I vividly remember Robin Yount's 3000th hit. I was lying on the brown carpet of my mom's house with my brother, eyes fixed on the TV watching for my grandparents in the crowd. I had no idea what the hall of fame was, or it's merits, or the gravity of accomplishing 3,000 hits. I liked Robin Yount a lot and I was excited to tell all my other eight year old friends about the game and brag about how my grandparents were there because when you're eight that sort of thing makes sense. I LOVED Robin Yount and going to baseball games and eating candy and I couldn't give a shit less about stats as long as the Brewers won and I saw some fun stuff.
As time went on and the kids in my grade developed in to their own individual people, I was quickly bracketed in to the nerd group of kids. I was very sensitive, not very athletic, extremely gawky and maintained an interest in dinosaurs long after they stopped being cool to everyone else my age. I'd say that by the time I was 10 or 11 years old my love of baseball had all but fallen by the wayside. Spare some random games I caught with my grandparents I had zero interest in the sport. I couldn't tell you who Jeff Cirillo was or what he played or who was our ace or who was our best bat off the bench, nothing. Further alienating me from my interest in baseball, or sports in general, was that I had accepted by proxy of some aggressive bullying that kids who liked sports all had to be macho, musclebound shit heads. So there I was, puny and disenchanted with athleticism.
And here I am now. About a week after the complicated circumstances surrounding the hall of fame ballot proved to an inept body of voters that not a single person on that ballot was worthy of entering the sanctified hall of fame. Almost all of the reasons for this sanctimonious display of priggish horse shit and incompetence were intangible platitudinous concepts like "integrity". The self congratulatory stance held by much of the voting body was just gross. Behind the cacophony of squabbling over whether or not some juicers or suspected juicers belong in the holy confines of the hall of fame was the quiet news that former MLB outfielder Milton Bradley is facing thirteen years for abusing his estranged wife. This story broke only a couple weeks after former Braves star Andruw Jones was accused of dragging his wife down the stairs of their home by her neck.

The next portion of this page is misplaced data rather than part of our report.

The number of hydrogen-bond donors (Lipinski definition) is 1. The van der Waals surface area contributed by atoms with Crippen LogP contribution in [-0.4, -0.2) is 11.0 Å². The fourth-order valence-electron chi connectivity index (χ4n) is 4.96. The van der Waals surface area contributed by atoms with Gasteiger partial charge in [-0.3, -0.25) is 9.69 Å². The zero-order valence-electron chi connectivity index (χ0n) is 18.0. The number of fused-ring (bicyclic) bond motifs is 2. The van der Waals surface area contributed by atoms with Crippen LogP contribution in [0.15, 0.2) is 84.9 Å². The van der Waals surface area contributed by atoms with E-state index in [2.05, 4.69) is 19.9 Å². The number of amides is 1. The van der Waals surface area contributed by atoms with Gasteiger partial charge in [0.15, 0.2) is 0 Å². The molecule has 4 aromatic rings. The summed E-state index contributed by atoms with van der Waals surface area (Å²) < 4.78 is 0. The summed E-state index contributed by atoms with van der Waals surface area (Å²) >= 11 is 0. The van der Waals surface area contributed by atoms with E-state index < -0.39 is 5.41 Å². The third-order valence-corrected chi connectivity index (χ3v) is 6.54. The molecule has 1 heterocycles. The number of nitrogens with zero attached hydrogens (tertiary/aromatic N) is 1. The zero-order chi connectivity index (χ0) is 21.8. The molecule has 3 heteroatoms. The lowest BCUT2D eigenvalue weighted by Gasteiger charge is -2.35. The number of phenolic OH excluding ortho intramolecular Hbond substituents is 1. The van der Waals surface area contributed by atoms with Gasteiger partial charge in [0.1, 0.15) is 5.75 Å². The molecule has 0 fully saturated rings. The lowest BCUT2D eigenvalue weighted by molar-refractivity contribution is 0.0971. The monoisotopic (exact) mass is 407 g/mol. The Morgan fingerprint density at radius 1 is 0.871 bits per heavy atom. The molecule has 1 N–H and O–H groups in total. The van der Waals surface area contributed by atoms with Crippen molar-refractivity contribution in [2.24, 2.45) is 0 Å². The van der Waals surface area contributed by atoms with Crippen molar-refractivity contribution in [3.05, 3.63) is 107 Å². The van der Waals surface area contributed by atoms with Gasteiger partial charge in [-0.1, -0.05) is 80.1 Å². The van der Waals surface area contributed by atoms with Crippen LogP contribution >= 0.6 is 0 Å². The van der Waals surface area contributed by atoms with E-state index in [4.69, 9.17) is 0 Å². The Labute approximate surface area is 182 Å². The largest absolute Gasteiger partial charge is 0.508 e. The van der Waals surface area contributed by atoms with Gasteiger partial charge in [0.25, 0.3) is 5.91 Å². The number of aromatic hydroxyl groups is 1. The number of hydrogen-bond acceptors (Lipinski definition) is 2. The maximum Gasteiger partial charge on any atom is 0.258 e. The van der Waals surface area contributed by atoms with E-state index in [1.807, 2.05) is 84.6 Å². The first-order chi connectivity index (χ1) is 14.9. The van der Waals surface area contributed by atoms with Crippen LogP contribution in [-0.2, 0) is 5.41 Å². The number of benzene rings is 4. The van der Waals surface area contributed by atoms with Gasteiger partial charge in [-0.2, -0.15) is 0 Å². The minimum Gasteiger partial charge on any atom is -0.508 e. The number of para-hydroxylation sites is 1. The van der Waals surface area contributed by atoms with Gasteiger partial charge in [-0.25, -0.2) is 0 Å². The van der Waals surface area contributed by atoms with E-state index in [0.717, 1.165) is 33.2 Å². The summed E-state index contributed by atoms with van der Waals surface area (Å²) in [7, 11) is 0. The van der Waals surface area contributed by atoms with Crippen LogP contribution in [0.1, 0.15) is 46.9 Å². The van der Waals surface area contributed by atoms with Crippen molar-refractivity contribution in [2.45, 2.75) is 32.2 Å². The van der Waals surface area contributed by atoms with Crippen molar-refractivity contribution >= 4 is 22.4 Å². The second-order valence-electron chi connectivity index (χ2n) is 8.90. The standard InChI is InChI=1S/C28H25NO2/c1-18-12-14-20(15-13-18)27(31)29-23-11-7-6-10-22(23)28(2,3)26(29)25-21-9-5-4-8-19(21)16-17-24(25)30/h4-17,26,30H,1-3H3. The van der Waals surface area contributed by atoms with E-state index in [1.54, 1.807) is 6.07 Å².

You could look at Bradley and Jones' careers and say they are not Hall Of Fame caliber, and you'd probably be right. I'd also venture to guess that it's most people's opinion that cheating the game of baseball by enhancing yourself physically is not half as repugnant as racism, or beating your spouse. Using this logic, you'd think that the journalists responsible for voting in a candidate worthy of undeservingly esteemed hall of fame, the same journalists who absolutely fetishize the concept of "integrity", would perhaps shift their focus from the hall of fame to the very real and pandemic problem of abuse that exists in the lives of athletes so many young people come to admire. Instead no, we focus on whether or not Barry Bonds is allowed to join the ranks of athletes like Cap Anson and Ty Cobb in the prestigious fucking Hall of Fame.
Of course, Anson and Cobb wouldn't want the likes of Bonds in the hall, but it has nothing to do with steroids. These two enshrined gentlemen would have denied Bonds based on the color of his skin. If it were up to them they would deny known amphetamine user Willie Mays on the same racist basis. Mays wasn't denied based on those amphetamines, but fellow greenie user Pete Rose was. Rose was of course denied for betting on baseball. Wow, good thing we kept that scoundrel out! Wouldn't want him tainting the same establishment that honors known wife beater Babe Ruth.
Get the point yet? The Hall of Fame is a museum for the greatest players in baseball history. Honor, personal integrity, and how a person attained whatever stats got them in the discussion should not enter in to it. If we are using the hall to honor the merit of players historically then we need to expunge a huge number of the pre-existing entrants for being scum. If we are using the hall to recall baseball history, we should not use journalists to vote players in based on their merit. If those journalists are so concerned about merit, steroid use from the early 2000's should maybe be less of a concern than the pervasive drug, alcohol and spousal abuse that exists amongst the athletic community. Maybe if athletes were condemned more for these abuses than the comparably trifling notion of cheating the game, young people prone to aggression and bullying would be assuaged by the examples made of their heroes.
Intelligent, critical sports analysis is what appealed to the geek in me and let me fall back in love with baseball. It's my opinion that any disgusting, awful person who played the game well should be enshrined in the hall of fame in all of it's meaningless glory. Baseball's history is too rich and interesting to determine subjectively who belongs and who doesn't. Let them in, and treat them fairly.